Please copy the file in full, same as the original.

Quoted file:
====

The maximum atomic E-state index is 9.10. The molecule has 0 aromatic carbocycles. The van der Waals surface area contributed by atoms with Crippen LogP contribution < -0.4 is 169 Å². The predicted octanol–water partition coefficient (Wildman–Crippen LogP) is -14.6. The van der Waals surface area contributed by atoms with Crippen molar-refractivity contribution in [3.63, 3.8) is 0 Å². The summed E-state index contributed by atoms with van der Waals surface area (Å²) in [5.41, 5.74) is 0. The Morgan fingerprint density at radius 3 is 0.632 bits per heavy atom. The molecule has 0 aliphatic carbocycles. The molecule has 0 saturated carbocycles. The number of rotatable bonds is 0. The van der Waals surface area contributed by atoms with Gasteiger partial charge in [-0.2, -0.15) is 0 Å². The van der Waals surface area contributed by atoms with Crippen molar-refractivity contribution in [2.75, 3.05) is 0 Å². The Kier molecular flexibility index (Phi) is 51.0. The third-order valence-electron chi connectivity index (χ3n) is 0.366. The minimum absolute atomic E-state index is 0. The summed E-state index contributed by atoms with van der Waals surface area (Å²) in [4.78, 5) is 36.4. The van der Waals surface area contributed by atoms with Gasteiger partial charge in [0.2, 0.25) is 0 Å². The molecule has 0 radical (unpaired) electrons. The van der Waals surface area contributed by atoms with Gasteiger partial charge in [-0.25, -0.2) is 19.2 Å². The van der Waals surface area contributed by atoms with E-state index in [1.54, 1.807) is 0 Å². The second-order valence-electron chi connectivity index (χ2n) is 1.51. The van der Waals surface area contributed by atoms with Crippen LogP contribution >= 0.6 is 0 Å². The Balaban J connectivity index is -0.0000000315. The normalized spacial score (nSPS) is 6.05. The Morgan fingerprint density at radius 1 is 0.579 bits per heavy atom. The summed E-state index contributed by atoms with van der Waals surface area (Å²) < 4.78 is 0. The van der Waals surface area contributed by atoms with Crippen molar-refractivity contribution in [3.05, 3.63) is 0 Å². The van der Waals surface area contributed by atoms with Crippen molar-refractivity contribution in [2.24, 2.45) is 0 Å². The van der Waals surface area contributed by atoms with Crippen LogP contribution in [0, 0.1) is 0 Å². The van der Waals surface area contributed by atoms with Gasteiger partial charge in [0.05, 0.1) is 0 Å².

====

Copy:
The maximum atomic E-state index is 9.10. The molecule has 0 aromatic carbocycles. The van der Waals surface area contributed by atoms with Crippen LogP contribution < -0.4 is 169 Å². The predicted octanol–water partition coefficient (Wildman–Crippen LogP) is -14.6. The van der Waals surface area contributed by atoms with Crippen molar-refractivity contribution in [3.63, 3.8) is 0 Å². The summed E-state index contributed by atoms with van der Waals surface area (Å²) in [5.41, 5.74) is 0. The Morgan fingerprint density at radius 3 is 0.632 bits per heavy atom. The molecule has 0 aliphatic carbocycles. The molecule has 0 saturated carbocycles. The number of rotatable bonds is 0. The van der Waals surface area contributed by atoms with Gasteiger partial charge in [-0.2, -0.15) is 0 Å². The van der Waals surface area contributed by atoms with Crippen molar-refractivity contribution in [2.75, 3.05) is 0 Å². The Kier molecular flexibility index (Phi) is 51.0. The third-order valence-electron chi connectivity index (χ3n) is 0.366. The minimum absolute atomic E-state index is 0. The summed E-state index contributed by atoms with van der Waals surface area (Å²) in [4.78, 5) is 36.4. The van der Waals surface area contributed by atoms with Gasteiger partial charge in [0.2, 0.25) is 0 Å². The molecule has 0 radical (unpaired) electrons. The van der Waals surface area contributed by atoms with Gasteiger partial charge in [-0.25, -0.2) is 19.2 Å². The van der Waals surface area contributed by atoms with E-state index in [1.54, 1.807) is 0 Å². The second-order valence-electron chi connectivity index (χ2n) is 1.51. The van der Waals surface area contributed by atoms with Crippen LogP contribution >= 0.6 is 0 Å². The Balaban J connectivity index is -0.0000000315. The normalized spacial score (nSPS) is 6.05. The Morgan fingerprint density at radius 1 is 0.579 bits per heavy atom. The summed E-state index contributed by atoms with van der Waals surface area (Å²) < 4.78 is 0. The van der Waals surface area contributed by atoms with Crippen molar-refractivity contribution in [3.05, 3.63) is 0 Å². The van der Waals surface area contributed by atoms with Crippen molar-refractivity contribution in [2.24, 2.45) is 0 Å². The van der Waals surface area contributed by atoms with Crippen LogP contribution in [0, 0.1) is 0 Å². The van der Waals surface area contributed by atoms with Gasteiger partial charge in [0.05, 0.1) is 0 Å².